Survey of English Literature II
dr. sc. Boris Berić
On the Significance of the Title Heart of Darkness
This essay explores the implications of the title Heart of Darkness and creates a platform which illustrates how various elements of the work are connected through it. In addition, it shows how the reoccurring motif of darkness is fused and reflected throughout the work. The main focus, however, lies on the tragic downfall of the protagonist Mr Kurtz, whose heart gets progressively consumed with lust, greed and destruction which culminates in his sanity eclipse and death. Although written accordingly to autobiographical accounts, the setting plays a dominant role for establishing a gloomy, dark mood and signifies the unconscious or the id, which is ruled by raw impulses where each individual has the capacity for darkness and evil. It is characterized by the atrocities and exploitation committed during the European colonization of Africa. “To tear treasure out of the bowels of the land was their desire, with no more moral purpose at the back of it than there is in burglars breaking into a safe.”1 The historical context of the setting foreshadows Mr Kurtz’s mental deterioration as they both become a place of darkness. At the very beginning, the title is mirrored in the hypocrisy of the sepulchral city masked by philanthropic propaganda, as vividly depicted in the naive words of a minor character which may represent the public opinion of that timeframe. “She talked about weaning those ignorant millions from their horrid ways...”2 The journey up the river to Kurtz’s station is the symbolic journey to the place of internal conflict where the superego constantly battles the dark impulses and desires of the shadow. "The reaches opened before us and closed behind, as if the forest had stepped leisurely across the water to bar the way for our return. We penetrated deeper and deeper into the heart of darkness."3 The outcome of that...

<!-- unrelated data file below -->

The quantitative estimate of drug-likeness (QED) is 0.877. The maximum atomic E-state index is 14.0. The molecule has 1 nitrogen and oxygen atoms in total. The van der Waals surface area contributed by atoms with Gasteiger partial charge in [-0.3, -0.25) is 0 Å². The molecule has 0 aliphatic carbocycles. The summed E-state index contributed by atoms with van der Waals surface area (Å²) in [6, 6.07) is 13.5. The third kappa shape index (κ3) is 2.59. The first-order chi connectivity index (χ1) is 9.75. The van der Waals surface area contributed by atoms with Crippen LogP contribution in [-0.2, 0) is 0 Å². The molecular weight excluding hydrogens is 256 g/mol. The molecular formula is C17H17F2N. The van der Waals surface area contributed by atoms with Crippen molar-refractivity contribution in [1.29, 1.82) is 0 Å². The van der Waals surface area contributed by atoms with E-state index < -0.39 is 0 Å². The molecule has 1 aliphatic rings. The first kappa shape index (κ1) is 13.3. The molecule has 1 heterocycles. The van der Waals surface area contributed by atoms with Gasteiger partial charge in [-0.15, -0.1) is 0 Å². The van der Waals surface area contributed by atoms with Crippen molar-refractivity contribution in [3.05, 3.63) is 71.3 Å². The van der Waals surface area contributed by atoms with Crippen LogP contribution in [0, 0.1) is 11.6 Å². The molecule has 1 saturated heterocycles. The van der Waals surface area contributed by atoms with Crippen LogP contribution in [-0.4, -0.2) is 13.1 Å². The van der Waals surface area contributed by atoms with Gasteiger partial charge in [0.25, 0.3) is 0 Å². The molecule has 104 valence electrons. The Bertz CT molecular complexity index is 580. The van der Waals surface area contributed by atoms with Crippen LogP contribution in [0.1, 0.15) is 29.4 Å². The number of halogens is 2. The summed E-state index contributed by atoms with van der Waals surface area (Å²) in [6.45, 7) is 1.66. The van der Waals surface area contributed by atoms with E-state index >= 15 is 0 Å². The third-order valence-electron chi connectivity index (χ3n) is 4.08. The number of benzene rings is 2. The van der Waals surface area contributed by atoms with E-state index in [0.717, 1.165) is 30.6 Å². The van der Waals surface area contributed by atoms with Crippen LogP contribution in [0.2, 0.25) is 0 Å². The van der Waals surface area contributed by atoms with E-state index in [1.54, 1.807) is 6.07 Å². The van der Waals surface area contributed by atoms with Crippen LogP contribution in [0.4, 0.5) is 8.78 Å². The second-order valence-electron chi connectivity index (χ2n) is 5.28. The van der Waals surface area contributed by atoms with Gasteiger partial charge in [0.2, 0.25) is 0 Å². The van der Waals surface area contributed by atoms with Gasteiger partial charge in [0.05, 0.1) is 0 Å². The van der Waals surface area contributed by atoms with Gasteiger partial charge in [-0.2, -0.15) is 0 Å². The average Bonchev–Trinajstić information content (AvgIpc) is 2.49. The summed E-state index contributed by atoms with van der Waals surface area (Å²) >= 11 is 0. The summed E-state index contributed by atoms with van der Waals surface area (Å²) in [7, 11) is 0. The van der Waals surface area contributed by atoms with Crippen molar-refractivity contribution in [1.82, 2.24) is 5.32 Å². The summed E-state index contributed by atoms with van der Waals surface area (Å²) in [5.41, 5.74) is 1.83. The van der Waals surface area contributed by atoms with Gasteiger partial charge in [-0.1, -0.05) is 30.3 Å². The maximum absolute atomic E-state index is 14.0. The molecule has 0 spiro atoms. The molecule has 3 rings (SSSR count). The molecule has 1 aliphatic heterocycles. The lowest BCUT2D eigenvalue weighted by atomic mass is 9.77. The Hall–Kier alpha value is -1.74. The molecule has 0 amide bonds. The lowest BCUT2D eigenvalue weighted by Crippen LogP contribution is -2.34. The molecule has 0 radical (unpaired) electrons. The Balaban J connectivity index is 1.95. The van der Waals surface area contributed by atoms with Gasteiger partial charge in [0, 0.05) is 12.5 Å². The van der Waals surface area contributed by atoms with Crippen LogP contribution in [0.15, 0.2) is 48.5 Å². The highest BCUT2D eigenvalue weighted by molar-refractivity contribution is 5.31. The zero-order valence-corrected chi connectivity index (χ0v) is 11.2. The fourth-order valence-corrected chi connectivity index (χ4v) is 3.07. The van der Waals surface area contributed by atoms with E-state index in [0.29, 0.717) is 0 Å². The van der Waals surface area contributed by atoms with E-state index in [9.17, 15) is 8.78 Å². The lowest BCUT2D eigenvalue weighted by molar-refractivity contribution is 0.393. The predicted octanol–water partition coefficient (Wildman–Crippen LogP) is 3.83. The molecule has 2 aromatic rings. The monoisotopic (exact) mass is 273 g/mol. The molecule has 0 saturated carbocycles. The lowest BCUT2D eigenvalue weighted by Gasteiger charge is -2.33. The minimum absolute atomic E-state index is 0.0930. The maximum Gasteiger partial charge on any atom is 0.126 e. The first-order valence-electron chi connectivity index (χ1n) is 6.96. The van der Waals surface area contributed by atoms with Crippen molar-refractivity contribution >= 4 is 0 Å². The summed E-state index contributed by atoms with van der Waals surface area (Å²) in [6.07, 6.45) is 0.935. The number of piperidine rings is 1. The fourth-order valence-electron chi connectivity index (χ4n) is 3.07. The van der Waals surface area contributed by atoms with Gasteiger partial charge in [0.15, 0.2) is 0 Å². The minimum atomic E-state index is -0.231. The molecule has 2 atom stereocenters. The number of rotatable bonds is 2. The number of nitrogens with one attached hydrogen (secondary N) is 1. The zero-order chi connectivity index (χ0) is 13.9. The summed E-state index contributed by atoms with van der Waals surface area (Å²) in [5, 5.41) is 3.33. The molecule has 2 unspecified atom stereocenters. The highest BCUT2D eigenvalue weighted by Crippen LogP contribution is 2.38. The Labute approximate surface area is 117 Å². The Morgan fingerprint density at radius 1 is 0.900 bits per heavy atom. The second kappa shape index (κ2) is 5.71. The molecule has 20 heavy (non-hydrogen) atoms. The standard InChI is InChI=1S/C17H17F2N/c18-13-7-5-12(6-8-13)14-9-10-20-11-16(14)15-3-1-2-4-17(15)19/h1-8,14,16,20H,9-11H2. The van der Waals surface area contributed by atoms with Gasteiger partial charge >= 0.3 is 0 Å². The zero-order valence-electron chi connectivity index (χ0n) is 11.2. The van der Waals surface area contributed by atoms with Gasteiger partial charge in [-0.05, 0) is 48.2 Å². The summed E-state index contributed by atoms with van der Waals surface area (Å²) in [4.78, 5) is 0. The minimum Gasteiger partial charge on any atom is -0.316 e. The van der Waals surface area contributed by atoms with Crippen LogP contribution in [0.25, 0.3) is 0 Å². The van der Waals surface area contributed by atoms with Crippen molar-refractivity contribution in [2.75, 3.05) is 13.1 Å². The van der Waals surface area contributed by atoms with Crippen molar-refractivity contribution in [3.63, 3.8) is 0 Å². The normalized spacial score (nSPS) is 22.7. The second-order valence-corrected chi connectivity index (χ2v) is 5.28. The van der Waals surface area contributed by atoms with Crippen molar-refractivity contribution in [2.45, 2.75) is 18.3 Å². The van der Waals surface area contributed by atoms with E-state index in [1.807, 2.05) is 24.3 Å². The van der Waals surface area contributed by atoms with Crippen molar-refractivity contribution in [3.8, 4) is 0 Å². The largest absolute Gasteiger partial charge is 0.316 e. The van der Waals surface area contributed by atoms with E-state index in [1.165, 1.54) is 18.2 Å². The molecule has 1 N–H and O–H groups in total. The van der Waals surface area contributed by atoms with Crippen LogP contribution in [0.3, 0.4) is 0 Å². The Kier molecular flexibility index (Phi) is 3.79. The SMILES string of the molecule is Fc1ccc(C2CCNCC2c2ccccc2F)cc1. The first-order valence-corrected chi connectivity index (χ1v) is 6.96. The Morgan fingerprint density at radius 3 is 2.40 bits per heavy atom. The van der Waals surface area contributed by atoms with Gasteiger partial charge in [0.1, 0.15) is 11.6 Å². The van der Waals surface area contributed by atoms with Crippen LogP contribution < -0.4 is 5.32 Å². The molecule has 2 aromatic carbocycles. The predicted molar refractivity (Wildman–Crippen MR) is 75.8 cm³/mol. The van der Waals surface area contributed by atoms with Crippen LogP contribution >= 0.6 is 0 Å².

Bibliography: Conrad, Joseph. Heart of Darkness. The Norton Anthology of English Literature. Gen. ed. Stephen Greenblatt. 8th ed. Vol. 2. New York: Norton, 2006. 1891-1947. Print.
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